As someone who rides a bike pretty much everywhere I go in the city, I get to witness all the ways that the people who use our streets communicate with each other. Getting from A to B on New York’s busy thoroughfares is sort of like a square dance in which you’re constantly moving from one partner to another; a successful performance requires that you not only execute the choreography with each partner precisely and synchronously, but that you also contribute to the group’s pattern of movement around the dance floor by flowing easily from one position to the next. And as with a square dance, navigating the streets safely on foot, by bike, in an automobile, or on any of the other crazy things that one sees on the roads today requires constant visual and aural communication between all participants. Pending the findings from a scientific study on how communication between cyclists and motor vehicle drivers works, allow me to unscientifically highlight three of the communicative modes that dominate NYC’s traffic tango:
- The Middle Finger
Ok, so I’m most familiar with this gesture when it emanates from my own hand (and often that of other cyclists), usually directed at a car driver who I feel has pulled a jerk move. Flipping the bird is a form of visual communication, and its counterpart in the pedestrian world is the WTF look, a contorted face accompanied by shoulders and hands raised with palms open in disbelief at the jerk move the driver or cyclist who violated their right of way just pulled. I’ve seen motorists give the one finger salute or pump a fist, but it’s generally harder to communicate visually with them. In fact, even though the main rationale provided for laws prohibiting substantial window tinting in New York seems to be safety for cops,I think tinted windows are a huge hazard primarily because they inhibit that most basic form of visual communication—eye contact—between drivers and all the other road users whose safety depends on it.
- The Honk
Last year, the NYC Transportation Department took down all of the “Don’t Honk” signs in the city. The removal of the signage, which also advertised the fine for unnecessary honking ($350), was NOT prompted by a change in law, but rather by “an effort to declutter the streets of often ignored signs.” Like others, I was saddened to know that we’ve resigned ourselves to accept this form of aural communication as a regular part of our streetscape. The way I see it, honking in any scenario besides a potentially dangerous situation is a violent act. When directed at cyclists and pedestrians, it is an aggressive statement of a driver’s greater power to which those non-motorized travelers have little possibility of responding in kind. Of course, cyclists and pedestrians often do respond and engage in plenty of aural communication of their own on the streets. Here we enter the more specific realm of verbal communication, which consists largely of venomous insults about other people’s inability to follow the utopian etiquette for street use that each of us has devised in our heads. What is it about being on the streets that makes us so nasty to each other?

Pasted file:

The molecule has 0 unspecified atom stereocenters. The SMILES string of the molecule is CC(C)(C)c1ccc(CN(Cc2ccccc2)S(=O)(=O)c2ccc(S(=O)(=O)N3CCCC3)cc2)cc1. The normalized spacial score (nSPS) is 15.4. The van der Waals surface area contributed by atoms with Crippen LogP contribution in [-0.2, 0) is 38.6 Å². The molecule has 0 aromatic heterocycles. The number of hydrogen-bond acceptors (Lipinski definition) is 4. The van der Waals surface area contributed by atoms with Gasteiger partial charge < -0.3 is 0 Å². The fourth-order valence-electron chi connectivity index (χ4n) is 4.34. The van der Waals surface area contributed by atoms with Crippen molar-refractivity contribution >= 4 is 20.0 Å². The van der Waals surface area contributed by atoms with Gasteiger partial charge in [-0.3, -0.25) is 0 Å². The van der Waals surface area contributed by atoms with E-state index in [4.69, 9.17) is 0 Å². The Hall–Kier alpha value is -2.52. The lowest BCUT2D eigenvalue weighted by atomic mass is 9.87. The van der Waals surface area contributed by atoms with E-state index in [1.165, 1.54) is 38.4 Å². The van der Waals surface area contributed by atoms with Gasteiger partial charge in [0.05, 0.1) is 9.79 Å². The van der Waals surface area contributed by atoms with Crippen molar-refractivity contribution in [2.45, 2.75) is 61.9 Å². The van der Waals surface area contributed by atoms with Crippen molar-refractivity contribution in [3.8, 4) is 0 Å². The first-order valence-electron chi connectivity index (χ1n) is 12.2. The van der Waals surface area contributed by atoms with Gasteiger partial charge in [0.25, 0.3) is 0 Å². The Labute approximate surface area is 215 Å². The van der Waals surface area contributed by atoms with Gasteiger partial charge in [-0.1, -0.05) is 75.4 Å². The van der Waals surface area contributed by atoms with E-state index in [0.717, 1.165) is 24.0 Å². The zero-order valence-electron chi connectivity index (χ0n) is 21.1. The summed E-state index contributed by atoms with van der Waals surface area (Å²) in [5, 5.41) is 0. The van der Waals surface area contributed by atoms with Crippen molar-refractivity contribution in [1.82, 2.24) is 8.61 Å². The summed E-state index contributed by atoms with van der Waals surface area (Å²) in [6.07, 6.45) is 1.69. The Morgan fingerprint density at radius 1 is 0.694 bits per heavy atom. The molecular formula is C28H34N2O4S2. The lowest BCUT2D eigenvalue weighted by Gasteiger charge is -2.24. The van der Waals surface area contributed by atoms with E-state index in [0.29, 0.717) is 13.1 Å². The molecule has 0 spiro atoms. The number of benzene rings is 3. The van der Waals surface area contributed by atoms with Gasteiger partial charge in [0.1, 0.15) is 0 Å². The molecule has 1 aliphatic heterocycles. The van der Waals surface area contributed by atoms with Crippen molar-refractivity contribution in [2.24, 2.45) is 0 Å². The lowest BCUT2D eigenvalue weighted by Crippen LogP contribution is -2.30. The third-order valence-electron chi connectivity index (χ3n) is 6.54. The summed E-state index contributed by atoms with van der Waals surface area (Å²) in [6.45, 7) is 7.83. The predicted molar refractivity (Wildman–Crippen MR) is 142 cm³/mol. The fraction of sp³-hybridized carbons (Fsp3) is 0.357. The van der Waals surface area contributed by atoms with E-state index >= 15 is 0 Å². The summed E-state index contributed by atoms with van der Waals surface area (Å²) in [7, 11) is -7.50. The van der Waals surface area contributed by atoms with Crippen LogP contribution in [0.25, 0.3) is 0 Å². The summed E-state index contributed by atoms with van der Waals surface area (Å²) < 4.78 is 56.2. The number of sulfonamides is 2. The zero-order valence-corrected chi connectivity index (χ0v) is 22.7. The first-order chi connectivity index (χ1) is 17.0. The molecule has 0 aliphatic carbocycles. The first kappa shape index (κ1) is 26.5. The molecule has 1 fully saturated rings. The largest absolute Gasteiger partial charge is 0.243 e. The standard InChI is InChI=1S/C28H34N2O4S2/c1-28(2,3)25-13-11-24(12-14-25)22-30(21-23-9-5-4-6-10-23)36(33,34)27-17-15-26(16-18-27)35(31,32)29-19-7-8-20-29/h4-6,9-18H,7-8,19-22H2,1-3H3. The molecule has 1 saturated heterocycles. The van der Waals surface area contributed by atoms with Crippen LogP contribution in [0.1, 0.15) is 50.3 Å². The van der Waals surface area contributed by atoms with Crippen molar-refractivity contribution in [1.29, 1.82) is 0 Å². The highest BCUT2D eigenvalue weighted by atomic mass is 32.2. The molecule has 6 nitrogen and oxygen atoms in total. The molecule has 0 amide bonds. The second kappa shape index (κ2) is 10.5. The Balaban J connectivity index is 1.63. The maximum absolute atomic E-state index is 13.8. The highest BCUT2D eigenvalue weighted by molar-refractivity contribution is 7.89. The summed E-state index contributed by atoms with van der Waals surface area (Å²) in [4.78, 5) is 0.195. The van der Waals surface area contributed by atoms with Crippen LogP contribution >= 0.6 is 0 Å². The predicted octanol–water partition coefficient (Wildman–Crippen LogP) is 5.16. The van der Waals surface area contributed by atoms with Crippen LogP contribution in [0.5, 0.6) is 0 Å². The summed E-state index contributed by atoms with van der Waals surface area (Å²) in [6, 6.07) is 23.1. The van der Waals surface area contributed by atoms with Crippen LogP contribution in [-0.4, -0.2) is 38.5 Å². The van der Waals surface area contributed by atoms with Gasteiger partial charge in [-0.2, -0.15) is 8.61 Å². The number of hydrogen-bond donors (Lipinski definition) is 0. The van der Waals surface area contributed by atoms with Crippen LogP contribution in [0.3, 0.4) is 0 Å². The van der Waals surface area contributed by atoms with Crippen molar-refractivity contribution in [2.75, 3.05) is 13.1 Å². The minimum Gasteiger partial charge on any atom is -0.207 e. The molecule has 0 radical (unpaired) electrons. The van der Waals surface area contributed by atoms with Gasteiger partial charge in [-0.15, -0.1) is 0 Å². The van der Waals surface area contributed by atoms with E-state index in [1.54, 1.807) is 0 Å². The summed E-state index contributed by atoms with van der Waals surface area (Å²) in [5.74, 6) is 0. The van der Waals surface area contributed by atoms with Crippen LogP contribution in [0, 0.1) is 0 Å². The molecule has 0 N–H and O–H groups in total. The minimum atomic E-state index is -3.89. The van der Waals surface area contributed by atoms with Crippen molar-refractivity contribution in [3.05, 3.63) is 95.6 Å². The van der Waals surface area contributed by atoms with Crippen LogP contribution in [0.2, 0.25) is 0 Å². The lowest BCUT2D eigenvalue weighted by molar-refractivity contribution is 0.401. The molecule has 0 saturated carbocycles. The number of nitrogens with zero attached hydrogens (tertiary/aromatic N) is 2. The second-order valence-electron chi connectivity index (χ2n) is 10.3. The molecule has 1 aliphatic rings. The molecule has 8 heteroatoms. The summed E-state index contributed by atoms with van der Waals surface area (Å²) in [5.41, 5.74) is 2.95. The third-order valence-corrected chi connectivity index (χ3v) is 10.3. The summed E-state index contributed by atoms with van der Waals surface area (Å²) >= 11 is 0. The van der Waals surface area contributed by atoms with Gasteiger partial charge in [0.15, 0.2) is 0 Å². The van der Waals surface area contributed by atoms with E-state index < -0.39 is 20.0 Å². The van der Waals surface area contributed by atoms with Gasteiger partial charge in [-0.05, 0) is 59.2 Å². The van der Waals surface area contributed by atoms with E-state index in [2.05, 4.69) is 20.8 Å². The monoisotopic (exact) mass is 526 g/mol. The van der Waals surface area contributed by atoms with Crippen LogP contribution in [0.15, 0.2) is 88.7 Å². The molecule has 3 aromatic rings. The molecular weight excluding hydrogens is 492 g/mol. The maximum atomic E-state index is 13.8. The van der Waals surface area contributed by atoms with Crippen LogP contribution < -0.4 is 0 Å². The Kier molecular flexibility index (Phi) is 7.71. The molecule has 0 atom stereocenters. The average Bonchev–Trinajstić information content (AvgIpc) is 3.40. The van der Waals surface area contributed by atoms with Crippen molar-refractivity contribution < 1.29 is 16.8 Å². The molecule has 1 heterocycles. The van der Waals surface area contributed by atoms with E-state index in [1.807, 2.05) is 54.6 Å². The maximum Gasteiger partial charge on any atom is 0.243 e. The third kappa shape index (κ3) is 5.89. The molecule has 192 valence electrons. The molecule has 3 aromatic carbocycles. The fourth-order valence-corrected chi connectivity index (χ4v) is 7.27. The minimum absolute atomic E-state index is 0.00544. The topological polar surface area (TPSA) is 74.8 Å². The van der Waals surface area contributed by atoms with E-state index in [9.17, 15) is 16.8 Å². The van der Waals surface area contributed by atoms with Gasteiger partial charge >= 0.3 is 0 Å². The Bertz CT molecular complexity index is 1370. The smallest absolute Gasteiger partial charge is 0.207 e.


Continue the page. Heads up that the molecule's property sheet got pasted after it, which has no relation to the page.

- The Wave
Another mode of visual communication, this one comes in many varieties. There’s the one where a driver oh so graciously gives a pedestrian at a crosswalk a hurried wave motioning for them to cross, even when they already have the right of way, though in rare instances it is altruistic. And then there’s the wave of “thanks.” This gesture expresses gratitude to other folks for yielding to them, whether or not traffic norms dictated he or she do so. I am consciously trying to foster this approach more often, hoping that positive reinforcement for good driving behavior will help change habits. During a road trip across the country years ago, a friend clued me in to a similar visual cue in the trucking world: At night, when one big rig is passing another, the driver being overtaken will flash their high beams when it is safe for the passing vehicle to pull back in to the right lane. The trucker who has just passed will then tap the brake lights twice (or briefly turn on the hazard lights) to say “thanks.” I got to engage with this lingo a few times and it felt good to be friendly on the roads! Let’s hope that the path to “ending traffic deaths and injuries on our streets,” the goal of NYC’s new Vision Zero plan, makes us all more civil communicators.